The 9th Circuit Injects Some “Octane” into the Lanham Act Attorneys’ Fee Provision
In the immortal words of the most recent Nobel Laureate in literature, “the times they are a changin.’” Section 35(a) of the Lanham Act provides that “[t]he court in exceptional cases may award reasonable attorney fees to the prevailing party.” Until just last week, the Ninth Circuit had historically interpreted that provision to mean that a plaintiff must prove that the defendant engaged in “malicious, fraudulent, deliberate or willful” infringement. Further, the Court reviewed fee awards de novo, instead of for an abuse of discretion. That test for an award of fees and the de novo standard of review are now officially blowin’ in the wind, compliments of the Ninth Circuit’s en banc decision in Sunearth, Inc. v. Sun Earth Solar Power, Co. Thus, successful litigants in Lanham Act cases in the Ninth Circuit should now find it a bit easier to recover an award of attorneys’ fees.
This all came about as a result of the U.S. Supreme Court’s 2014 decision in Octane Fitness, LLC v. Icon Health and Fitness, Inc. In that case, the Court interpreted the identical “exceptional cases” language from the Patent Act’s attorneys’ fee provision, 35 U.S.C. § 285. The Court rejected the notion that “exceptional” required a showing of bad faith or other culpable conduct before fees could be awarded in patent cases. Instead, the Court held that “exceptional” simply meant “uncommon,” “rare,” or “not ordinary.” Accordingly, an exceptional case is “simply one that stands out from others with respect to the substantive strength of a party’s litigating position (considering both the governing law and the facts of the case) or the unreasonable manner in which the case was litigated.” The Court also rejected the heightened “clear and convincing” burden of proof, in favor of a preponderance of the evidence standard.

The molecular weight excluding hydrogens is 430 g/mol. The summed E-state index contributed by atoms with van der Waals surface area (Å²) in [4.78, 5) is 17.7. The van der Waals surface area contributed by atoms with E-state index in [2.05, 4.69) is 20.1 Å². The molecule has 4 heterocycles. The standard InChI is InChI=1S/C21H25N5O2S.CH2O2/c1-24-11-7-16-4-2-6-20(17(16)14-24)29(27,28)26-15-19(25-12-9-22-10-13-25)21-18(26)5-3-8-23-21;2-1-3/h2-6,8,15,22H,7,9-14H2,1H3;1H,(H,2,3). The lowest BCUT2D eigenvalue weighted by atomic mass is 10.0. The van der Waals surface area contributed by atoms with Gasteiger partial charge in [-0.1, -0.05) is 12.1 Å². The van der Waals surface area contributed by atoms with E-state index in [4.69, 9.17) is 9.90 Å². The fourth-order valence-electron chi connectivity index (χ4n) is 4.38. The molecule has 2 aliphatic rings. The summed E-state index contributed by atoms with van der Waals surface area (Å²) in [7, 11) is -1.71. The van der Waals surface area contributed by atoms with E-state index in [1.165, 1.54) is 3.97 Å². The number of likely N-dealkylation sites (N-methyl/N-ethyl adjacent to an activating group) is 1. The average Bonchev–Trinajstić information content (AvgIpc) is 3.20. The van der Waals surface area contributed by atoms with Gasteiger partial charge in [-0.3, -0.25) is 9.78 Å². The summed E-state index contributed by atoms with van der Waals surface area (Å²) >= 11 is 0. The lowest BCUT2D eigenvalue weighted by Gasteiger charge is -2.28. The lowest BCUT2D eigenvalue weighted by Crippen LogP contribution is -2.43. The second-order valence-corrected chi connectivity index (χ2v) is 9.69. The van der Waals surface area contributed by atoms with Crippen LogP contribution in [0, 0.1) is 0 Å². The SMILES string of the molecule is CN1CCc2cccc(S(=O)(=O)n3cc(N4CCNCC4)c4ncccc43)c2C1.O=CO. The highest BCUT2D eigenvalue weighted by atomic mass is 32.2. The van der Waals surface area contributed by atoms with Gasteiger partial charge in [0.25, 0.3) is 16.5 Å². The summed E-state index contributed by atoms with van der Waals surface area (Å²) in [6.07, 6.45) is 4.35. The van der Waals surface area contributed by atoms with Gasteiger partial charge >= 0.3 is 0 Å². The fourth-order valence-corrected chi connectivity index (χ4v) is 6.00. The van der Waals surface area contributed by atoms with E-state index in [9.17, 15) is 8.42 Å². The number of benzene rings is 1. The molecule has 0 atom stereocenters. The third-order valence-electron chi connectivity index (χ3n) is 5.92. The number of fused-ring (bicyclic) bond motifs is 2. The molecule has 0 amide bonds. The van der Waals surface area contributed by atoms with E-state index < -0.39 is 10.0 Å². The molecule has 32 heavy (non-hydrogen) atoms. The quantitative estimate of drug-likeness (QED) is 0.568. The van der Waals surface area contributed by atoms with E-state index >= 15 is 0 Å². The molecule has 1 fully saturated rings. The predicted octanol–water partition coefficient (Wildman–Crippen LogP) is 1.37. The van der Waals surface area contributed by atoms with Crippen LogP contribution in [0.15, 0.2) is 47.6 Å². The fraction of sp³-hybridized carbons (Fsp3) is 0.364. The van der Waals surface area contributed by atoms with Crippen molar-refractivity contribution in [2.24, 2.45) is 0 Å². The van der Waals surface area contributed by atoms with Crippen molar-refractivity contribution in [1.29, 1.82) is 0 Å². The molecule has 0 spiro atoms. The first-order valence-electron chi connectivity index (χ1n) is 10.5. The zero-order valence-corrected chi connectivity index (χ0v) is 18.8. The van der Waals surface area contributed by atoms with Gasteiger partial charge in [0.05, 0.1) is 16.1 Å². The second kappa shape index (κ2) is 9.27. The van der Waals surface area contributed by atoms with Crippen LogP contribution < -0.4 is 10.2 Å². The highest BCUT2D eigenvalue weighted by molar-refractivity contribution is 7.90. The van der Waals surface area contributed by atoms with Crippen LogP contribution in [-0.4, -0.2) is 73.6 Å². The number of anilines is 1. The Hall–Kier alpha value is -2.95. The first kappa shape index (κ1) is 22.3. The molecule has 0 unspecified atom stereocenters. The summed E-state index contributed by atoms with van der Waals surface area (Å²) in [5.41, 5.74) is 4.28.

On the same day the Supreme Court handed down its decision in Octane Fitness, it also decided that a district court’s award of fees under the Patent Act should be reviewed for abuse of discretion. Highmark Inc. v. Allcare Health Mgmt. Sys., Inc., 134 S. Ct. 1744, 1748–49 (2014).
Because the fee-shifting provision in the Patent Act is identical to its Lanham Act counterpart, several lower courts began holding that the Octane Fitness standard should be applied in Lanham Act cases, too. In fact, the Third, Fourth, Fifth, and Sixth Circuits have all adopted the Octane Fitness approach in Lanham Act cases. The Ninth Circuit has now joined the chorus and held that: (i) “district courts analyzing a request for fees under the Lanham Act should examine the ‘totality of the circumstances’ to determine if the case was exceptional” based on the nonexclusive factors set forth in Octane Fitness; (ii) exceptionality need only be established by a preponderance of the evidence; and (iii) review of district court fee awards will now be for abuse of discretion.
The jury is still out, though, on how district courts within the Ninth Circuit will deal with this new standard. We will keep you apprised of any worthy developments, including whether any additional circuit courts join the Octane Fitness family.